The disagreement between AGB model predictions on the issue of dredge-up prevents us to provide reliable and consistent chemical yields of low- and intermediate-mass stars. Why do some models obtain dredge-up while others fail to do so? Herwig et al. (1997) succeed in obtaining dredge-up from the [FORMULA] pulse on in a [FORMULA] Pop. I star model by using an overshooting algorithm below the convective envelope. Some sort of extra-mixing beyond the convection borders defined by the Schwarzschild criterion was already used by Boothroyd & Sackmann (1988a) and Lattanzio (1986), and its inclusion is found to improve the dredge-up efficiencies predicted by the models of Frost & Lattanzio (1996). These last authors further note the critical dependency of dredge-up on the numerical treatment of convection in massive AGB models. In contrast, Straniero et al. (1997) claim to obtain dredge-up consistently without invoking any extra-mixing. A similar claim is also reported by Lattanzio (1989). According to Straniero et al. (1997), the solution resides rather in the time and mass resolution of the models. Clearly, several questions must be clarified. How influential is the numerical accuracy of AGB models in obtaining dredge-up? What is the role of extra-mixing below the envelope? Is extra-mixing necessary for obtaining 3DUP in current AGB models using the Schwarzschild criterion? If yes, how sensitive are the dredge-up characteristics to the extra-mixing parameters, about which little is known today? And, finally, what are the characteristics governing the 3DUPs?

The aim of this paper is to shed some light on these questions. They are, for a great part, related to the delicate question of convection and the determination of their boundaries in AGB models. The use of a local theory of convection, such as that of the mixing length theory (MLT), is certainly one of the greatest shortcomings still affecting stellar model calculations in general, and AGB models in particular. New non-local formulations are being developed (e.g. Canuto & Dubovikov 1998) and may, hopefully, be included in future calculations. For the present time, however, evolutionary AGB models are still performed using the MLT prescription - mainly due to computer time requirements -, and we also adopt it in this study. During the third dredge-up, however, the use of such a local prescription leads to the development of an (unphysical) discontinuity in the abundance profiles when the H-rich envelope penetrates into the H-depleted layers. The determination of the lower boundary of the convective envelope then becomes problematic, and requires a careful analysis of its stability against mixing across the discontinuity (i.e. extra-mixing). That problematic is set forth in Sect. 2. Several definitions involving the use of the Schwarzschild criterion and of extra-mixing are also presented in that section. Sects. 3 to 6 then analyze the 3DUP predictions from AGB model calculations of a [FORMULA] star of solar metallicity, computed both with and without extra-mixing. Sect. 3 describes the main characteristics of the code used to compute the models. A first set of calculations performed without any extra-mixing is analyzed in Sect. 4. It is shown that dredge-up does not occur in those conditions. In contrast, Sect. 5 shows that models calculated with extra-mixing lead naturally to the occurrence of the 3DUP phenomenon. The dredge-up laws derived from those calculations are presented in Sect. 6. Finally, some implications of those laws on stellar evolution along the AGB are analyzed in Sect. 7. Conclusions are drawn in Sect. 8.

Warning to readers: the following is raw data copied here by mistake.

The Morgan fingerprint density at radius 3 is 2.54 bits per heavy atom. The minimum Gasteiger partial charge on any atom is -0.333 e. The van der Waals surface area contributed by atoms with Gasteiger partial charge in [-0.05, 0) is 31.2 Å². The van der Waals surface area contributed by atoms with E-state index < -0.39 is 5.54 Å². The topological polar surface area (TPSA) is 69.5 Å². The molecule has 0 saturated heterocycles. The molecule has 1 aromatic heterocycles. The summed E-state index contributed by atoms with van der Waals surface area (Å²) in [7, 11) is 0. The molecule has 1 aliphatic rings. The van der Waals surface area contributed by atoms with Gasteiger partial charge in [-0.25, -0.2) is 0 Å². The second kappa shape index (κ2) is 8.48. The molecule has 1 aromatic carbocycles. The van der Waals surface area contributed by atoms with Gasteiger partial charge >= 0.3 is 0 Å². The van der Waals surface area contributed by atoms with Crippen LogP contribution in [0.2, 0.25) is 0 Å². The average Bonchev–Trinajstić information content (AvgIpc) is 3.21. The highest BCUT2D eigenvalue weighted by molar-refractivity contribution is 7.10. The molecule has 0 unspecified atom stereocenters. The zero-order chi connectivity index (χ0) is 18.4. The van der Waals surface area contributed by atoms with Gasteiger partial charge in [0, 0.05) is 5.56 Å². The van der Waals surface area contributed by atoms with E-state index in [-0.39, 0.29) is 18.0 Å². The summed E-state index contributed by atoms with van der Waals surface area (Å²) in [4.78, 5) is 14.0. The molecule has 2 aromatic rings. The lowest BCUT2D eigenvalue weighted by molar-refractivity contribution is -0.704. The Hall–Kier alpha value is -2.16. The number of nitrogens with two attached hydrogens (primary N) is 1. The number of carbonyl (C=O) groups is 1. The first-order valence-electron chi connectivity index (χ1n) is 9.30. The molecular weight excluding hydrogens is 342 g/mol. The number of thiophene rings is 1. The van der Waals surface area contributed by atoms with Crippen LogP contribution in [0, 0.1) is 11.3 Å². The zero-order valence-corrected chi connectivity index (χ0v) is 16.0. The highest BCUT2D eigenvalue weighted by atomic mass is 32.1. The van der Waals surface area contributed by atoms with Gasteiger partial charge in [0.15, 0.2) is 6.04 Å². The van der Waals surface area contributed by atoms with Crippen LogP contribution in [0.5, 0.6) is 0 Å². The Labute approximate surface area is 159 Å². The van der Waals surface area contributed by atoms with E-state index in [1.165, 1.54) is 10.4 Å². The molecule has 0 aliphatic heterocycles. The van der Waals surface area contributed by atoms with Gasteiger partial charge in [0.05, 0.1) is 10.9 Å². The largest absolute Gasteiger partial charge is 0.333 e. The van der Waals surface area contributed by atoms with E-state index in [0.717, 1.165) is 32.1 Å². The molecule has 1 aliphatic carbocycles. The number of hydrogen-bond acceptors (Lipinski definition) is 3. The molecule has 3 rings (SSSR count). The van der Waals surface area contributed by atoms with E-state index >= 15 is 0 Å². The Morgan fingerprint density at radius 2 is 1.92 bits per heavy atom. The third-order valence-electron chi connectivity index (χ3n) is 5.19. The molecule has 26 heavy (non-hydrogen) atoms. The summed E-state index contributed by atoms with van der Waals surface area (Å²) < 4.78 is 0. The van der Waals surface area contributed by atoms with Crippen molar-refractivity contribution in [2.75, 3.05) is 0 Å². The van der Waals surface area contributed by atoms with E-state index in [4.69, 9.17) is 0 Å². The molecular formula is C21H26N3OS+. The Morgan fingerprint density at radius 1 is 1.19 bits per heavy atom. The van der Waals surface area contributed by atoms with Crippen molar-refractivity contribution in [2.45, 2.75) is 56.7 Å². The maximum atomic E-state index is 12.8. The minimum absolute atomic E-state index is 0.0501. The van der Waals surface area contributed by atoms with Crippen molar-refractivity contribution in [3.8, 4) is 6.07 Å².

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© European Southern Observatory (ESO) 1999

Online publication: March 18, 1999